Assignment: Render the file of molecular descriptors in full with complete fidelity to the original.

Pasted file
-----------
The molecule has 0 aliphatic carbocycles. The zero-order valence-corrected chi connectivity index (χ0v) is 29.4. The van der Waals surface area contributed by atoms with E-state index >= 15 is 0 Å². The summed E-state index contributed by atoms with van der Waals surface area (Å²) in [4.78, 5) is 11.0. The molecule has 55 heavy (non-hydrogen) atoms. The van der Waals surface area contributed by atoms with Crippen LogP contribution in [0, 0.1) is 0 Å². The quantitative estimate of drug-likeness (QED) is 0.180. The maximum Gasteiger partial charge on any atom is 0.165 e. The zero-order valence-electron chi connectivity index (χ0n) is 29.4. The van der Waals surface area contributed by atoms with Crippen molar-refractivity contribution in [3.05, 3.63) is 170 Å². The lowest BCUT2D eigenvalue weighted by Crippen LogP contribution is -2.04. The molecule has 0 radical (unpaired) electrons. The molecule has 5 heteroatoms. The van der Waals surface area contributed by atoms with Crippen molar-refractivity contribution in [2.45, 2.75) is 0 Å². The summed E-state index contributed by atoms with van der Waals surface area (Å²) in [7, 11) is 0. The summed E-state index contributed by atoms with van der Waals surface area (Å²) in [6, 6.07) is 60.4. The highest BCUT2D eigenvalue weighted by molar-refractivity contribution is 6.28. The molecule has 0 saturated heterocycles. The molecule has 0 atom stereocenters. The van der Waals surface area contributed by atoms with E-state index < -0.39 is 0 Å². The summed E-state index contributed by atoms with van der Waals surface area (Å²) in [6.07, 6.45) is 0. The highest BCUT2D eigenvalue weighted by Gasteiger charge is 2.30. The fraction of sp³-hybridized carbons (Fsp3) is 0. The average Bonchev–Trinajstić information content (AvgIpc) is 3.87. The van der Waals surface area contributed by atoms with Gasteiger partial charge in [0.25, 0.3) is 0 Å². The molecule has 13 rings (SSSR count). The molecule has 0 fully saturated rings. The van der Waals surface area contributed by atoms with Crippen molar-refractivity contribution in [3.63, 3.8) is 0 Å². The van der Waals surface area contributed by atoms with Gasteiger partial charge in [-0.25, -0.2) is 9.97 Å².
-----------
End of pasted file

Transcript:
The molecule has 0 aliphatic carbocycles. The zero-order valence-corrected chi connectivity index (χ0v) is 29.4. The van der Waals surface area contributed by atoms with E-state index >= 15 is 0 Å². The summed E-state index contributed by atoms with van der Waals surface area (Å²) in [4.78, 5) is 11.0. The molecule has 55 heavy (non-hydrogen) atoms. The van der Waals surface area contributed by atoms with Crippen LogP contribution in [0, 0.1) is 0 Å². The quantitative estimate of drug-likeness (QED) is 0.180. The maximum Gasteiger partial charge on any atom is 0.165 e. The zero-order valence-electron chi connectivity index (χ0n) is 29.4. The van der Waals surface area contributed by atoms with Crippen molar-refractivity contribution in [3.05, 3.63) is 170 Å². The lowest BCUT2D eigenvalue weighted by Crippen LogP contribution is -2.04. The molecule has 0 radical (unpaired) electrons. The molecule has 5 heteroatoms. The van der Waals surface area contributed by atoms with Crippen molar-refractivity contribution in [2.45, 2.75) is 0 Å². The summed E-state index contributed by atoms with van der Waals surface area (Å²) in [7, 11) is 0. The summed E-state index contributed by atoms with van der Waals surface area (Å²) in [6, 6.07) is 60.4. The highest BCUT2D eigenvalue weighted by molar-refractivity contribution is 6.28. The molecule has 0 saturated heterocycles. The molecule has 0 atom stereocenters. The van der Waals surface area contributed by atoms with E-state index < -0.39 is 0 Å². The summed E-state index contributed by atoms with van der Waals surface area (Å²) in [6.07, 6.45) is 0. The highest BCUT2D eigenvalue weighted by Gasteiger charge is 2.30. The fraction of sp³-hybridized carbons (Fsp3) is 0. The average Bonchev–Trinajstić information content (AvgIpc) is 3.87. The van der Waals surface area contributed by atoms with Gasteiger partial charge in [0.25, 0.3) is 0 Å². The molecule has 13 rings (SSSR count). The molecule has 0 fully saturated rings. The van der Waals surface area contributed by atoms with Crippen molar-refractivity contribution in [3.63, 3.8) is 0 Å². The van der Waals surface area contributed by atoms with Gasteiger partial charge in [-0.25, -0.2) is 9.97 Å².